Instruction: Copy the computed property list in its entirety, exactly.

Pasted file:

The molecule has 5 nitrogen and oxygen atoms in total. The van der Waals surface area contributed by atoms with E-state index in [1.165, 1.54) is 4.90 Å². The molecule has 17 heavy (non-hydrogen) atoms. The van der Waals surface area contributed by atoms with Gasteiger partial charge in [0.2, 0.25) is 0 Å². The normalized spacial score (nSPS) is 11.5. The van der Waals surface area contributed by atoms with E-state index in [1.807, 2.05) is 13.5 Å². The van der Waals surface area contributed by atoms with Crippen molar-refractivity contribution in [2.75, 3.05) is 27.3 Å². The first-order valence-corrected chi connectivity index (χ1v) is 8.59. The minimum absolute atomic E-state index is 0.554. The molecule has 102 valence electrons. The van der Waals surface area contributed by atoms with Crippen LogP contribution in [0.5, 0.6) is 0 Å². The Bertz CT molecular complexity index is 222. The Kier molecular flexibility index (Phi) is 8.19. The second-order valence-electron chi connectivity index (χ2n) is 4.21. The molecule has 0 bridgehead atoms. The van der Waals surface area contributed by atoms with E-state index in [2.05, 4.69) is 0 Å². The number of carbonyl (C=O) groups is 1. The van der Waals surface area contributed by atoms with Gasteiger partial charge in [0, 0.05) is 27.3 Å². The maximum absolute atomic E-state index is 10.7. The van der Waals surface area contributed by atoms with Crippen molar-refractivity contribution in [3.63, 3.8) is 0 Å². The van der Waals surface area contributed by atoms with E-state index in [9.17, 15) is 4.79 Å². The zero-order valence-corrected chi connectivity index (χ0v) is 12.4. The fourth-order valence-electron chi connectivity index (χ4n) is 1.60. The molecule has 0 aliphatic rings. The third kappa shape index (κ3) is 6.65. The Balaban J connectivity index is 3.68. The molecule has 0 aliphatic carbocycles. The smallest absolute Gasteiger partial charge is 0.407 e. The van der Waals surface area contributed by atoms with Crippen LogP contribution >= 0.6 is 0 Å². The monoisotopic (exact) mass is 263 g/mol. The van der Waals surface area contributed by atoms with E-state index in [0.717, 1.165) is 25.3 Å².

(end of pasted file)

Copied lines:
The molecule has 5 nitrogen and oxygen atoms in total. The van der Waals surface area contributed by atoms with E-state index in [1.165, 1.54) is 4.90 Å². The molecule has 17 heavy (non-hydrogen) atoms. The van der Waals surface area contributed by atoms with Gasteiger partial charge in [0.2, 0.25) is 0 Å². The normalized spacial score (nSPS) is 11.5. The van der Waals surface area contributed by atoms with E-state index in [1.807, 2.05) is 13.5 Å². The van der Waals surface area contributed by atoms with Crippen molar-refractivity contribution in [2.75, 3.05) is 27.3 Å². The first-order valence-corrected chi connectivity index (χ1v) is 8.59. The minimum absolute atomic E-state index is 0.554. The molecule has 102 valence electrons. The van der Waals surface area contributed by atoms with Crippen LogP contribution in [0.5, 0.6) is 0 Å². The Bertz CT molecular complexity index is 222. The Kier molecular flexibility index (Phi) is 8.19. The second-order valence-electron chi connectivity index (χ2n) is 4.21. The molecule has 0 bridgehead atoms. The van der Waals surface area contributed by atoms with E-state index in [2.05, 4.69) is 0 Å². The number of carbonyl (C=O) groups is 1. The van der Waals surface area contributed by atoms with Gasteiger partial charge in [0, 0.05) is 27.3 Å². The maximum absolute atomic E-state index is 10.7. The van der Waals surface area contributed by atoms with Crippen molar-refractivity contribution in [3.63, 3.8) is 0 Å². The van der Waals surface area contributed by atoms with E-state index in [9.17, 15) is 4.79 Å². The zero-order valence-corrected chi connectivity index (χ0v) is 12.4. The fourth-order valence-electron chi connectivity index (χ4n) is 1.60. The molecule has 0 aliphatic rings. The third kappa shape index (κ3) is 6.65. The Balaban J connectivity index is 3.68. The molecule has 0 aliphatic carbocycles. The smallest absolute Gasteiger partial charge is 0.407 e. The van der Waals surface area contributed by atoms with Crippen LogP contribution >= 0.6 is 0 Å². The monoisotopic (exact) mass is 263 g/mol. The van der Waals surface area contributed by atoms with E-state index in [0.717, 1.165) is 25.3 Å².